the passing in Rehovot, Is-
rael, of Harold (Hayyim)
Kempner was reported.
Mr. Kempner was a
prominent city employe and
communal and social
worker in Detroit. He set-
tled in Israel two years ago
upon his retirement from
city employment.
Among his survivor, _
a
daughter, Aviva, and as
John, both of whom are pur-
suing university - degrees. A
detailed obituary will ap-
pear in next week's Jewish
News.

Belle Bloom, 64

Belle Bloom, a member
and past president of De-
troit Chapter of Bnai Brith,
died April 24 at age 64.
Born in Des Moines, Iowa,
Mrs. Bloom lived 45 years in
Detroit. She was a past
president of the Youth Edu-
cation League.
She leaves a daughter,
Mrs. Marshall (Karol), Her-
shon; one brother, three sis-
ters and two granddaugh-
ters.

Seminary to Honor
3 at Graduation

NEW YORK — Carl Kay-
sen, economist; Hugo Weis-
gall, composer and conduc-
tor, and Mrs. Adele
Ginzberg will be honored by
the Jewish Theological Sem-
inary of America May 9 at
the commencement conclud-
ing the school's 90th aca-
demic year.
Dr. Kaysen, who is direc-
tor of the Institute for Ad-
vanced Study in Princeton,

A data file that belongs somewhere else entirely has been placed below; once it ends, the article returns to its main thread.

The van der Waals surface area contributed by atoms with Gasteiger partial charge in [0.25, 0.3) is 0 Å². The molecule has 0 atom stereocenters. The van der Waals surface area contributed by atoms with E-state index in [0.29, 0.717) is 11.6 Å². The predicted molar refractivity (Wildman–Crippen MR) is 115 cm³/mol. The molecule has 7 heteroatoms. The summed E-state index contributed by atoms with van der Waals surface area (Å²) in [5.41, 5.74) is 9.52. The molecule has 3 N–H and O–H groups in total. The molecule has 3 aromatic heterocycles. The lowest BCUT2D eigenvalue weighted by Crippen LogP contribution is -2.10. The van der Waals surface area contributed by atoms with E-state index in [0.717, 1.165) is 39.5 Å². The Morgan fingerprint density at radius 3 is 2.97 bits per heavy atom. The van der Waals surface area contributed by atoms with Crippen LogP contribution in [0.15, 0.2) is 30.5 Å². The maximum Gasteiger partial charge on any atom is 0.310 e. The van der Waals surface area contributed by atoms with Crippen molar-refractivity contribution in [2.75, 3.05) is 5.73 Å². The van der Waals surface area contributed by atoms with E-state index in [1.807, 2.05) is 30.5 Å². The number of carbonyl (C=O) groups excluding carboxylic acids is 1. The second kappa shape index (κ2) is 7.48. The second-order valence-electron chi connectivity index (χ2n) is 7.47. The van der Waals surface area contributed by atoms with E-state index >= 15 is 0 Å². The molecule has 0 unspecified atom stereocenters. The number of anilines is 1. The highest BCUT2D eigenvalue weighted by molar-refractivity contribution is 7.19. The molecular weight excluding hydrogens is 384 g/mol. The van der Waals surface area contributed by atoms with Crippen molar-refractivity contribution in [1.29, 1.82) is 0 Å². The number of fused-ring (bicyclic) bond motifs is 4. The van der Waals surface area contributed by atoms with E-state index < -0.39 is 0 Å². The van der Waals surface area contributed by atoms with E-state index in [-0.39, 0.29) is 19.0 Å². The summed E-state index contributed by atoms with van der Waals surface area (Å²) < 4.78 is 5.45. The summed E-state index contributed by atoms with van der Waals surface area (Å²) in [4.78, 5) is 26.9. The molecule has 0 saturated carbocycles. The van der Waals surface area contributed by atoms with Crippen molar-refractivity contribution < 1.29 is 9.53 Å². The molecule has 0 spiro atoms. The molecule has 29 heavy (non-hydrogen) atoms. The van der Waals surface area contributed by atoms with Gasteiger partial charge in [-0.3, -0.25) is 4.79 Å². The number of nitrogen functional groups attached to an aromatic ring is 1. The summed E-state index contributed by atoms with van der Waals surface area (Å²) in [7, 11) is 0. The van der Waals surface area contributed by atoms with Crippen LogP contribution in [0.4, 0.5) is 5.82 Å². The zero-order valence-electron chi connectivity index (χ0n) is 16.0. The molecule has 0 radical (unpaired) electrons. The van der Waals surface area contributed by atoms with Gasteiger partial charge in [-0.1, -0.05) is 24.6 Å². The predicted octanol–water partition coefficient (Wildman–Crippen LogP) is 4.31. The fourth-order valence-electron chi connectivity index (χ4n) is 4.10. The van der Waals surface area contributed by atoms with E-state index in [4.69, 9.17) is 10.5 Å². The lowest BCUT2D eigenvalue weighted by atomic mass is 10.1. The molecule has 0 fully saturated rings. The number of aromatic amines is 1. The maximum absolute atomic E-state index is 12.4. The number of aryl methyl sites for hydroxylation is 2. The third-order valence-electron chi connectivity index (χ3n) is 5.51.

N.J. and Dr. Weisgall, who
is chairman of the faculty of
the Seminary's Cantors In-.
stitute and College of Jew-
ish Music, will each receive
the degree of doctor of let-
ters honoris causa. Mrs.
Ginsberg, communal leader
and widow of the scholar
and talmudist Louis Ginz-
berg, will be installed as a
member of the Seminary
Society of Fellows.

HUC-JIR Summer
Program Planned

NEW YORK — Speci
courses in Jewish histo
Jewish identity through
prayer and worship, and
Bible are being conducted
during the summer mor"s
from June 28 to July 2
the School of Education of
Hebrew Union College-Jew-
ish Institute of Religion in
New York.
The three two-unit
courses are being offered for
credit to religious school
principals and teachers, col-
lege students and to the gen-
eral public on a non-credit
basis.
For information, write
Summer at the College, 40
W. 68 St., New York, NY
10023.